Samsung Milk Music launches as free streaming radio service that's exclusive to Galaxy phones
There are already a number of streaming music options available to smartphone users, including Pandora, Spotify, Rdio and the recently-launched Beats Music. Apparently Samsung thinks that we can use one more, though, because today the company took the wraps off of its Milk Music service.
Milk Music is a Slacker-powered radio service that offers more than 200 stations that pull from a catalog of 13 million songs. Users don't need to log in to the app to begin listening to music, with an option available to just select one of nine genre-based music stations. Milk Music also offers a "Spotlight" section that will include curated playlists, and for those times when you feel like you're in the mood for something specific, a "My Stations" feature allows you to create your own radio station based on a song or album. Users are given six song skips per hour per station.
Once you're listening to some tunes, you have the option to fine-tune the station to fit your mood. A genre dial is able to be customized to only display types of music that you're into, while a "Fine-Tune Station" tool lets you tweak a station based on popularity, novelty and song favorites.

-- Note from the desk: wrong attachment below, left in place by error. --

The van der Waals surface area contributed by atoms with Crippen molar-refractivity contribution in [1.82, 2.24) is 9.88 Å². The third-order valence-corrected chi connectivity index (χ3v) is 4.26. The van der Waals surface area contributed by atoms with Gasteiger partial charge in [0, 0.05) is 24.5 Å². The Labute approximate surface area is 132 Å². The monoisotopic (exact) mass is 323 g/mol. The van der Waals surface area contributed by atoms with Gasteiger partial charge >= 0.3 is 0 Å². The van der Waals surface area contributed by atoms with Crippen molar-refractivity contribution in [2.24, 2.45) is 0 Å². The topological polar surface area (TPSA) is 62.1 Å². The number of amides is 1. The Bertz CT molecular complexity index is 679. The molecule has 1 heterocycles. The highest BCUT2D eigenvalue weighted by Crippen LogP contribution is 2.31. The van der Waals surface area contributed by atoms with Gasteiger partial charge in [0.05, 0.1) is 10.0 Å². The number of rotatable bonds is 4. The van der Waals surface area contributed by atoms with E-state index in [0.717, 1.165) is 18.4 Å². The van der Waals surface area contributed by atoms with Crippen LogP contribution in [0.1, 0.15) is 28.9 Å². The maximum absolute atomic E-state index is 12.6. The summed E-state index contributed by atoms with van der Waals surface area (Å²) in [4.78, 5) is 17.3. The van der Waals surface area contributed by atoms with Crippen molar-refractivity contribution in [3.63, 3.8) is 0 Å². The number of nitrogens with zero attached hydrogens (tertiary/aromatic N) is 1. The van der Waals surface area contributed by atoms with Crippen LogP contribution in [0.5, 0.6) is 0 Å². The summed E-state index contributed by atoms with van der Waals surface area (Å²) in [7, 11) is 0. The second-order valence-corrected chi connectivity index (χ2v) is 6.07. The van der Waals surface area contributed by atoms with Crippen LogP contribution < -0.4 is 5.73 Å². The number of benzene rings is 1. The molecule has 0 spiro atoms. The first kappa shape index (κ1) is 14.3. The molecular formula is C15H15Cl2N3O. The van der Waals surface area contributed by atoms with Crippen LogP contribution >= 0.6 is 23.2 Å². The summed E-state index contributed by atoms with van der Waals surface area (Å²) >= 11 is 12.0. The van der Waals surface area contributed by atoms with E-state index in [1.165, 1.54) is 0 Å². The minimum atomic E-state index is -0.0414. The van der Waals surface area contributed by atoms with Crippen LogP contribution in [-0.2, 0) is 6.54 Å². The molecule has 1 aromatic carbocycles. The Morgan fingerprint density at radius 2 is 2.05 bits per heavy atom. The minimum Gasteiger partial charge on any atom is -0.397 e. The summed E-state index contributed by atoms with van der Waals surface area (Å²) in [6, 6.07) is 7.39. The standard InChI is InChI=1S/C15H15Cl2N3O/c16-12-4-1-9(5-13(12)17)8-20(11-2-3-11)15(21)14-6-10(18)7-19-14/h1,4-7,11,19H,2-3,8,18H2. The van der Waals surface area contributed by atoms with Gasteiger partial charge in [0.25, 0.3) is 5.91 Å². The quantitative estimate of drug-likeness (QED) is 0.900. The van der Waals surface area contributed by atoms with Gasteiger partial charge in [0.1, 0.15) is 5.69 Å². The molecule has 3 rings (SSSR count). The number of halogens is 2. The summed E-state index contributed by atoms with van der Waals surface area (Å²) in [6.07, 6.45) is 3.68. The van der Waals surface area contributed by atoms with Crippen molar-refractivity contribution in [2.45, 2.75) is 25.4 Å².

Milk Music is free to use and, for a limited time, ad-free as well. The app is now available for download from Google Play, but it's worth noting that the service is only compatible with select Galaxy devices. Those include the Galaxy S 4, Galaxy Note 3, Galaxy S III, Galaxy Note II, Galaxy Mega, Galaxy S 4 mini and the soon-to-be-released Galaxy S5.
Two of the big features that Samsung seems to be touting with Milk Music is the speed at which users can begin listening to music and its lack of distracting elements. The lack of a required login and the app's genre dial, which allows users to scan through stations and begin listening to music instantly, both cut down on the time between launching the app and outputting jams. Samsung also touts that its app is ad-free for a limited time and that it offers "significantly fewer" repeats than its competition.
Samsung's Milk Music service and app seem decent enough, and both the genre dial and instant playback sounds like nice ways to jump between stations when you're not quite sure what you'd like to listen to. That said, I'm not sure if the world needs another music streaming option, especially since its Galaxy exclusivity means that not everyone can give it a go. Because Milk Music is both free to use and free of ads (for now), though, it could be worth a look if you call one of the compatible phones your daily driver. If you do decide to give it a go, be sure to drop your first impressions in the comments section below!